AS OF the end of last week, almost 250,000 doses of the coronavirus vaccine have been administered in Ireland.
Statistics from the Department of Health reveal that 151,212 people in total have been given their first dose of the vaccine, while a further 79,554 people have received their second dose, with 230,766 doses administered overall.
The HSE confirmed that a further 29,000 vaccines are planned for patients in 78 residential homes around the country this week, as Ireland's vaccination programme properly kicks into gear.
Both vaccines currently being used - Pfizer and Moderna - are two-dose vaccines, with AstraZeneca's vaccine set to be rolled out later this month.
Recent doubts have been cast over the efficacy of AstraZeneca's vaccine, however. Not only is there concern that it's less effective for anyone over the age of 65, but there are now thoughts that it might not work on the South African variant of Covid-19.
South Africa itself has suspended the start of its AstraZeneca rollout programme as a result, with World Health Organization (WHO) officials set to meet and discuss the issue further.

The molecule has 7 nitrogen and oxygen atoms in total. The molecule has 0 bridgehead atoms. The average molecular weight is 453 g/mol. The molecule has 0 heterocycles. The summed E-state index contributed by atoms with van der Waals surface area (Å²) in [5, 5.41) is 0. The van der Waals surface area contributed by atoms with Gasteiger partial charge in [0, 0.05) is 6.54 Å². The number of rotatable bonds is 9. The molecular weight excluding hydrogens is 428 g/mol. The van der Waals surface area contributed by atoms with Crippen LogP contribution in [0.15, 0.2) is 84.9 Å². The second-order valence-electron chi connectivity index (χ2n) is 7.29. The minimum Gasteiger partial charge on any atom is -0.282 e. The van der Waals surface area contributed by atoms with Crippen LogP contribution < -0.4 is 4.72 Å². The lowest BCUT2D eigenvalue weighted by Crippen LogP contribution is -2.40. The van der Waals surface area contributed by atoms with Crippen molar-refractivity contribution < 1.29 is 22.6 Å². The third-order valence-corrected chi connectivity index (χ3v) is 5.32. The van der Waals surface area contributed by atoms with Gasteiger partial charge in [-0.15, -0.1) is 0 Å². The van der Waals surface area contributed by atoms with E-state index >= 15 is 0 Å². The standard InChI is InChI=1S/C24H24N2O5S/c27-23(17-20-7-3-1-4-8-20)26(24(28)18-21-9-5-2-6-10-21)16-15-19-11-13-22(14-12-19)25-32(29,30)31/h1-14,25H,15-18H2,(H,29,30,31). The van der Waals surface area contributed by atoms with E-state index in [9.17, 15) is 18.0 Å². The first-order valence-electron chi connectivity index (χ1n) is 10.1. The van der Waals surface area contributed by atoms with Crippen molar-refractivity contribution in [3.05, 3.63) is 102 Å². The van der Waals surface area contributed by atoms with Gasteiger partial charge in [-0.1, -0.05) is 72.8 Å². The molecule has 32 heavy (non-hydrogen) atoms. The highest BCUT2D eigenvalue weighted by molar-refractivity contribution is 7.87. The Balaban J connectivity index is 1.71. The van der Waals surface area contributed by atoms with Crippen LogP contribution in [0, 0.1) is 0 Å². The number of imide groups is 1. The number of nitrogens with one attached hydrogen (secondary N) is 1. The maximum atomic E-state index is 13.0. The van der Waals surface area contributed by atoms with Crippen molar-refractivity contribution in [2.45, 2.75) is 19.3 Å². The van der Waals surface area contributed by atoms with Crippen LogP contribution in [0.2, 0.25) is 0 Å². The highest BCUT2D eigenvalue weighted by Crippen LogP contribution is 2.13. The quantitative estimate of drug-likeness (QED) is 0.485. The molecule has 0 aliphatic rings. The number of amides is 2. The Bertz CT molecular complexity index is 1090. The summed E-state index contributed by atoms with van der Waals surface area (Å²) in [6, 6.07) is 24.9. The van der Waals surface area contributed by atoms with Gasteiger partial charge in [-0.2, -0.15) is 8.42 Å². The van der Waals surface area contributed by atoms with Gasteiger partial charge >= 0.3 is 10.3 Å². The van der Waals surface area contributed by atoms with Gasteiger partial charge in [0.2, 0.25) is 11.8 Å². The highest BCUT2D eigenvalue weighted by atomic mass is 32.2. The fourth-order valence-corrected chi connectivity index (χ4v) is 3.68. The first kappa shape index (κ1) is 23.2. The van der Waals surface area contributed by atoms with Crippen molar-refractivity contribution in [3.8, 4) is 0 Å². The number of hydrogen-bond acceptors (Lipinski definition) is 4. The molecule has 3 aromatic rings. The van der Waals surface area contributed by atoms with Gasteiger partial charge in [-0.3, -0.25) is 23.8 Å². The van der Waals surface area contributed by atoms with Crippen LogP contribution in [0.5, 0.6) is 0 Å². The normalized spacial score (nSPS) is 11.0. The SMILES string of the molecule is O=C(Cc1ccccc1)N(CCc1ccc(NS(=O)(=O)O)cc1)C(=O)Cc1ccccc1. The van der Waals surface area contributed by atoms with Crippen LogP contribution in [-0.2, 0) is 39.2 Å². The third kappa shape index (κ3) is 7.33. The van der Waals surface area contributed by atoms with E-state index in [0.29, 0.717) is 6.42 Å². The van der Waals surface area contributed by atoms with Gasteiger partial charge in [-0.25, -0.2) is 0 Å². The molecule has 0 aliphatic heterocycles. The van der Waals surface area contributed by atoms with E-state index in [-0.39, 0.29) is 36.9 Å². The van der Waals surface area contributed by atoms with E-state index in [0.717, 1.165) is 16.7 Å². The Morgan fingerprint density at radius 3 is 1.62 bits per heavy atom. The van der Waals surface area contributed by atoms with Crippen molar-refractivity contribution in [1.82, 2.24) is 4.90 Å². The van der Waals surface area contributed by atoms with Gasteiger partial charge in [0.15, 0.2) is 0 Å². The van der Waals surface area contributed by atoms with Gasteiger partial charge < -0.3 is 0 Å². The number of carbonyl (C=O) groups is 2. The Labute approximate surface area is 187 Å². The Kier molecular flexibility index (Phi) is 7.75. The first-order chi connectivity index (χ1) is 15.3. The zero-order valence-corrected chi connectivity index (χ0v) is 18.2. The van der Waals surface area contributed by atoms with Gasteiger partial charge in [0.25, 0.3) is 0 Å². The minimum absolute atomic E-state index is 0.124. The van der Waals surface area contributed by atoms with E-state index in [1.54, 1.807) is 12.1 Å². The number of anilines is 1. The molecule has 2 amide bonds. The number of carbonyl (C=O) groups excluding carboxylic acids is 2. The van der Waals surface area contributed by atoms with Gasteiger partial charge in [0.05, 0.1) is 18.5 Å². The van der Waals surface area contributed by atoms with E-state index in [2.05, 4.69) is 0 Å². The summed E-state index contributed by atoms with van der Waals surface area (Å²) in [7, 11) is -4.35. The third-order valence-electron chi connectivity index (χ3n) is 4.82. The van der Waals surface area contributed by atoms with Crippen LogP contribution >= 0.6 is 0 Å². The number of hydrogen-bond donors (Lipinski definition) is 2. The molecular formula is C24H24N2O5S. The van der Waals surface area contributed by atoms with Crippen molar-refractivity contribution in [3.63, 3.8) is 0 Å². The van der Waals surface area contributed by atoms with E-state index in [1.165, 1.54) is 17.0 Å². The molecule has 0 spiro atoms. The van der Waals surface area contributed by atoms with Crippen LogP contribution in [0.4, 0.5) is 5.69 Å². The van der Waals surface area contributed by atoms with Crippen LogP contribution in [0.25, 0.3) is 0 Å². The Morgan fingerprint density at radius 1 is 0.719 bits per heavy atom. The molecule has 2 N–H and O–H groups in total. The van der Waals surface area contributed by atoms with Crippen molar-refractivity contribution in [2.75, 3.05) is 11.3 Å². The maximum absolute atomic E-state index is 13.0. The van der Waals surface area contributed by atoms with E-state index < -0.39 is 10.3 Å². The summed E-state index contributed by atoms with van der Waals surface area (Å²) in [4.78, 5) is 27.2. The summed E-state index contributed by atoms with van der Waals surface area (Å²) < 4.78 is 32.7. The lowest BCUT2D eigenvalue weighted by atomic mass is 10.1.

Ireland has already decided, like many countries across Europe, not to administer the AstraZeneca jab to anyone over the age of 70, though Deputy Chief Medical Officer Dr Ronan Glynn insists that the country is using vaccines that are proven to suppress the most prevalent variants seen throughout Ireland.
"Early preliminary information on the AstraZeneca vaccine in relation to the South African variant suggests that it might not be as good in that, in that for that particular variant," Dr Glynn said.
"As I said, the confidence intervals are really, really wide and by that mean there's a huge amount of uncertainty about what's been reported.
"And it's simply too early to conclude so of course, you're monitoring the situation and are monitoring the variant in Brazil as well.
"And a key part of the challenge os to keep those variants out. And when they do, as they will, arrive on this island to identify them, and contain them as swiftly as possible to ensure that there isn't any onward spread. And hopefully, so far we've managed to do that from relation to South Africa."